Sarah Palin’s Latest Interview Is Making People Sad

By
Photo: Courtesy of CBS News

The mood over Sarah Palin is changing. Her political naysayers used to delight in her floundering her way through interviews (okay, that one interview with Charlie Gibson). They enjoyed pointing out her lack of credentials. But her interview with Katie Couric over the past two nights has elicited a different response — like cringing. No longer is there joy in Palin's struggles. Watching her has become like watching one of those hopeless singers trying out for American Idol: First you laugh. Then you laugh some more. Maybe after that you laugh a little bit more. And as the talentless contestant soldiers on, despite the judges' derision, it hits you that this person, despite their best efforts, doesn't even realize that they don't have what it takes. And that makes you kind of sad.

• Alessandra Stanley writes that "in some ways it was the worst" interview Palin has done. The exchange on Russia was "startling," her answer "surprisingly wobbly." While it's "perhaps understandable" that Palin "felt nervous," it still "wasn’t a reassuring performance." [NYT]

• Howard Kurtz says Palin "struggled at times and appeared less comfortable than" in her interview with Charlie Gibson. [WP]

• James Rainey calls Palin "rambling, marginally responsive and even more adrift than during her network debut with ABC’s Charles Gibson." On the bailout, Palin meandered "off in fruitless pursuit of coherence"; on Russia, she didn't have an answer even though "anyone south of the Arctic Circle would have seen [the] question coming." [LAT]

• Steve Benen tries to watch the interview from "the perspective of an earnest Republican observer, who cares about the country, and who takes policy issues seriously." The conclusion is that, regardless of how Palin got here, "reasonable people should agree that the Republican vice presidential nominee is way out of her depth, and has no business seeking national office." [Political Animal/Washington Monthly]

• Earnest Republican observer Ross Douthat can't link to video of the interview because it's "too painful," but seems to admit he was wrong in his earlier advocacy for Palin. Of course, it's always possible that it's all "just effing brilliant rope-a-dope for the Biden debate." [Atlantic]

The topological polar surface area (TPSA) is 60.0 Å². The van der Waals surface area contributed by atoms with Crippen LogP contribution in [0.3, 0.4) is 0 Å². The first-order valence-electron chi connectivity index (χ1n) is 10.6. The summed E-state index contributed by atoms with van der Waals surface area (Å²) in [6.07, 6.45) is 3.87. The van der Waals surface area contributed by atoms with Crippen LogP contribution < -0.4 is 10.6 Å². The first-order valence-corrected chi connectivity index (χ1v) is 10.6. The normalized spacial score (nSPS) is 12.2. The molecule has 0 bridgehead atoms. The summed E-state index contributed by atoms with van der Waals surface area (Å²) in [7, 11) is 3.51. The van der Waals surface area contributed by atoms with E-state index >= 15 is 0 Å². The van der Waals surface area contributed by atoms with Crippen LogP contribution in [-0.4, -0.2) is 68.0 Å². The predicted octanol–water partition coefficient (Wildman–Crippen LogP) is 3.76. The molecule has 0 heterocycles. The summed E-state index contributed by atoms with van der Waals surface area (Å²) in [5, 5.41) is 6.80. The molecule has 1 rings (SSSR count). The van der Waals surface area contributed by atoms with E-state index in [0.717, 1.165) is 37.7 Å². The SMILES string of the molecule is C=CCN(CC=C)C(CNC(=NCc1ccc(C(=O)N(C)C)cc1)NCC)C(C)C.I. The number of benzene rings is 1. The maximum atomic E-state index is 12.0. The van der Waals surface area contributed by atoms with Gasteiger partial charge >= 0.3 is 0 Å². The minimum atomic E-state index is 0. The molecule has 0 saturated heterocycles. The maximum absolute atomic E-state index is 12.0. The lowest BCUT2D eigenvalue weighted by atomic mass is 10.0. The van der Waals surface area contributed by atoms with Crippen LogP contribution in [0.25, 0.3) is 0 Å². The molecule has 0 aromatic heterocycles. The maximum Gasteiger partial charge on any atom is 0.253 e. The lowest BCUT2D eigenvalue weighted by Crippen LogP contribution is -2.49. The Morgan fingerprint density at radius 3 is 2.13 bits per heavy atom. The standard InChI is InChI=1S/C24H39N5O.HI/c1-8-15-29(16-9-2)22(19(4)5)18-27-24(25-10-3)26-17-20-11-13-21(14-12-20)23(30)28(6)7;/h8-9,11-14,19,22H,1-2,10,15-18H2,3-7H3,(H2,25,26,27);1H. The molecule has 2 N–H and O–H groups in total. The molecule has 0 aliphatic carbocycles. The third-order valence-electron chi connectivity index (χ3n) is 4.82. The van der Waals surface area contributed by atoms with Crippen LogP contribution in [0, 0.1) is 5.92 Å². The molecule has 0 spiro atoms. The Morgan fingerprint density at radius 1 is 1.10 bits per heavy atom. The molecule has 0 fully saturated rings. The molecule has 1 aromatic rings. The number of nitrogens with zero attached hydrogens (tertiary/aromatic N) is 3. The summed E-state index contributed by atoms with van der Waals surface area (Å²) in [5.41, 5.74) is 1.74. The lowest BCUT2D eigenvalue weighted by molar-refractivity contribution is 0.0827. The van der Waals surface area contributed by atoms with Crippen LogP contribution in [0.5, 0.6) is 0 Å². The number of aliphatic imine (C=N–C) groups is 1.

• Another earnest Republican observer, Kathleen Parker, thinks that Palin has been revealed as someone "Who Is Clearly Out Of Her League." Because Palin is a woman, "we are reluctant to say what is painfully true." But it is true: "If BS were currency, Palin could bail out Wall Street herself." [Corner/National Review]

• Michael Crowley says the "real story" may be "percolating fear at McCain HQ that Palin's stock may be headed the way of Lehman Brothers." Why else did McCain do an interview with CBS on the same day as Palin unless to overshadow her? [Stump/New Republic]

• Andrew Romano notes that Palin has "certainly benefited from the fact that the bailout brouhaha prevented a pair of less-than-flattering exchanges with Couric from making the sort of impact they would have made had Mr. McCain not, in fact, gone to Washington." [Stumper/Newsweek]

• Chuck Todd and friends concur that without "McCain's debate gambit, Palin's near-disastrous two-part interview with Katie Couric would be dominating the political discussion right now." The only upside is that Palin "has moved her debate expectations to an all-time low." [First Read/MSNBC]

• Kevin Drum claims "you can't watch this clip from Sarah Palin's interview with Katie Couric without wondering if she's completely cracked under the pressure of running for vice president." It's gotten to the point where Drum doesn't "even feel right making snarky jokes about this stuff anymore." [Mother Jones]

• That's not an issue for Karen Tumulty, who wonders if the Russian invasion scenario described by Palin is cribbed from Red Dawn. [Swampland/Time]

• Marc Ambinder notes that in "another tough interview," Palin answered "a question about how she would spread democracy by agreeing that, indeed, one should spread democracy." [Atlantic]

• Alex Koppelman and Mark Schone write that the interview "was memorable for how badly Palin performed." As her voice shook, Palin "was once again Miss South Carolina Teen USA." [War Room/Salon]

• Greg Sargent writes that "it's pretty close to impossible to work out exactly what" Palin was saying in her answer on U.S.-Israeli relations. [Election Central/TPM]

• Rod Dreher is "well and truly embarrassed" for Palin. She's "a good woman who might well be a great governor of Alaska," but this was a "train wreck." [Crunchy Con/Beliefnet]

• Christopher Beam brings together some "professional media trainers" to offer suggestions for how Palin can improve her interviews, such as giving more details, not repeating yourself ten times, and avoiding a dependency on catchphrases. [Slate]

Related: Sarah Palin’s CBS Interview Tonight Will Make You Really Uncomfortable

For a complete and regularly updated guide to presidential candidates Barack Obama and John McCain — from First Love to Most Embarrassing Gaffe — read the 2008 Electopedia.